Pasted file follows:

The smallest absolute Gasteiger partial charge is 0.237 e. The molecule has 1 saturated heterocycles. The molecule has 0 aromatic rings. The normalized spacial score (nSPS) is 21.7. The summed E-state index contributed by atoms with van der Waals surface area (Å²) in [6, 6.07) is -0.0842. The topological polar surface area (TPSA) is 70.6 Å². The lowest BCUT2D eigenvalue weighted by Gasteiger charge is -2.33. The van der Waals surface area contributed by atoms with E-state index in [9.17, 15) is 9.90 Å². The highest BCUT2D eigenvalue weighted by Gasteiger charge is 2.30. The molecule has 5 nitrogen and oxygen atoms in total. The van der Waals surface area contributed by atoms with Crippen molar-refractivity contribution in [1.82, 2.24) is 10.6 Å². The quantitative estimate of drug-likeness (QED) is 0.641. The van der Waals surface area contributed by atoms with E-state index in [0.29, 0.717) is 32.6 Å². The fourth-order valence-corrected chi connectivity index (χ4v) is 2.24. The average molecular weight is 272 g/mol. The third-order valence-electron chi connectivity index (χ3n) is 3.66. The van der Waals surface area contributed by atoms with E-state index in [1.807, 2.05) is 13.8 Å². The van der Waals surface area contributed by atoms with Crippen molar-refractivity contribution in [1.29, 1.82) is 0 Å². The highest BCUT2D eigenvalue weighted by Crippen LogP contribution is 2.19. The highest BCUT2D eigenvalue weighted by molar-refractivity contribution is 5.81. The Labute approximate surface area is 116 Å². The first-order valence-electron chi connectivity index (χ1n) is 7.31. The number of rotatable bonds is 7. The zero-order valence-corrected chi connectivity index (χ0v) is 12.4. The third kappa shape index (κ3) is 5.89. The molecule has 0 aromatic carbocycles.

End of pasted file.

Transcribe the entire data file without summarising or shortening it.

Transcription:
The smallest absolute Gasteiger partial charge is 0.237 e. The molecule has 1 saturated heterocycles. The molecule has 0 aromatic rings. The normalized spacial score (nSPS) is 21.7. The summed E-state index contributed by atoms with van der Waals surface area (Å²) in [6, 6.07) is -0.0842. The topological polar surface area (TPSA) is 70.6 Å². The lowest BCUT2D eigenvalue weighted by Gasteiger charge is -2.33. The van der Waals surface area contributed by atoms with E-state index in [9.17, 15) is 9.90 Å². The highest BCUT2D eigenvalue weighted by Gasteiger charge is 2.30. The molecule has 5 nitrogen and oxygen atoms in total. The van der Waals surface area contributed by atoms with Crippen molar-refractivity contribution in [1.82, 2.24) is 10.6 Å². The quantitative estimate of drug-likeness (QED) is 0.641. The van der Waals surface area contributed by atoms with E-state index in [0.29, 0.717) is 32.6 Å². The fourth-order valence-corrected chi connectivity index (χ4v) is 2.24. The average molecular weight is 272 g/mol. The third-order valence-electron chi connectivity index (χ3n) is 3.66. The van der Waals surface area contributed by atoms with E-state index in [1.807, 2.05) is 13.8 Å². The van der Waals surface area contributed by atoms with Crippen molar-refractivity contribution in [1.29, 1.82) is 0 Å². The highest BCUT2D eigenvalue weighted by Crippen LogP contribution is 2.19. The highest BCUT2D eigenvalue weighted by molar-refractivity contribution is 5.81. The Labute approximate surface area is 116 Å². The first-order valence-electron chi connectivity index (χ1n) is 7.31. The number of rotatable bonds is 7. The zero-order valence-corrected chi connectivity index (χ0v) is 12.4. The third kappa shape index (κ3) is 5.89. The molecule has 0 aromatic carbocycles.